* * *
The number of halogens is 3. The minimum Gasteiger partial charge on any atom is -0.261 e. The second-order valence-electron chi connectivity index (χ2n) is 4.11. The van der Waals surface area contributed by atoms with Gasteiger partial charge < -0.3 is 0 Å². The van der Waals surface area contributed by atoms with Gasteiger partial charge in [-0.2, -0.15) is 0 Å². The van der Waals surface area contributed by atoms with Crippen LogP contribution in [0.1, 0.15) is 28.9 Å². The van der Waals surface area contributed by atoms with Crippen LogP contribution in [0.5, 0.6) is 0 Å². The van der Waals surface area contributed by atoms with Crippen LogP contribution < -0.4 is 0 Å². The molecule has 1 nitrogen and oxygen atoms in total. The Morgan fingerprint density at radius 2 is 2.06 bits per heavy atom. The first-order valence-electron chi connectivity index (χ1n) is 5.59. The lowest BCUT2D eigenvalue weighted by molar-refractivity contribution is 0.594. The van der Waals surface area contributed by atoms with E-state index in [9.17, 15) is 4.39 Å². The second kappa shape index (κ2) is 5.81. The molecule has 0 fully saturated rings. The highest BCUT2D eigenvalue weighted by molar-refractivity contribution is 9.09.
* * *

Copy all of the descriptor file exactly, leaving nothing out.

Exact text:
The number of halogens is 3. The minimum Gasteiger partial charge on any atom is -0.261 e. The second-order valence-electron chi connectivity index (χ2n) is 4.11. The van der Waals surface area contributed by atoms with Gasteiger partial charge < -0.3 is 0 Å². The van der Waals surface area contributed by atoms with Gasteiger partial charge in [-0.2, -0.15) is 0 Å². The van der Waals surface area contributed by atoms with Crippen LogP contribution in [0.1, 0.15) is 28.9 Å². The van der Waals surface area contributed by atoms with Crippen LogP contribution in [0.5, 0.6) is 0 Å². The van der Waals surface area contributed by atoms with Crippen LogP contribution < -0.4 is 0 Å². The molecule has 1 nitrogen and oxygen atoms in total. The Morgan fingerprint density at radius 2 is 2.06 bits per heavy atom. The first-order valence-electron chi connectivity index (χ1n) is 5.59. The lowest BCUT2D eigenvalue weighted by molar-refractivity contribution is 0.594. The van der Waals surface area contributed by atoms with E-state index in [9.17, 15) is 4.39 Å². The second kappa shape index (κ2) is 5.81. The molecule has 0 fully saturated rings. The highest BCUT2D eigenvalue weighted by molar-refractivity contribution is 9.09.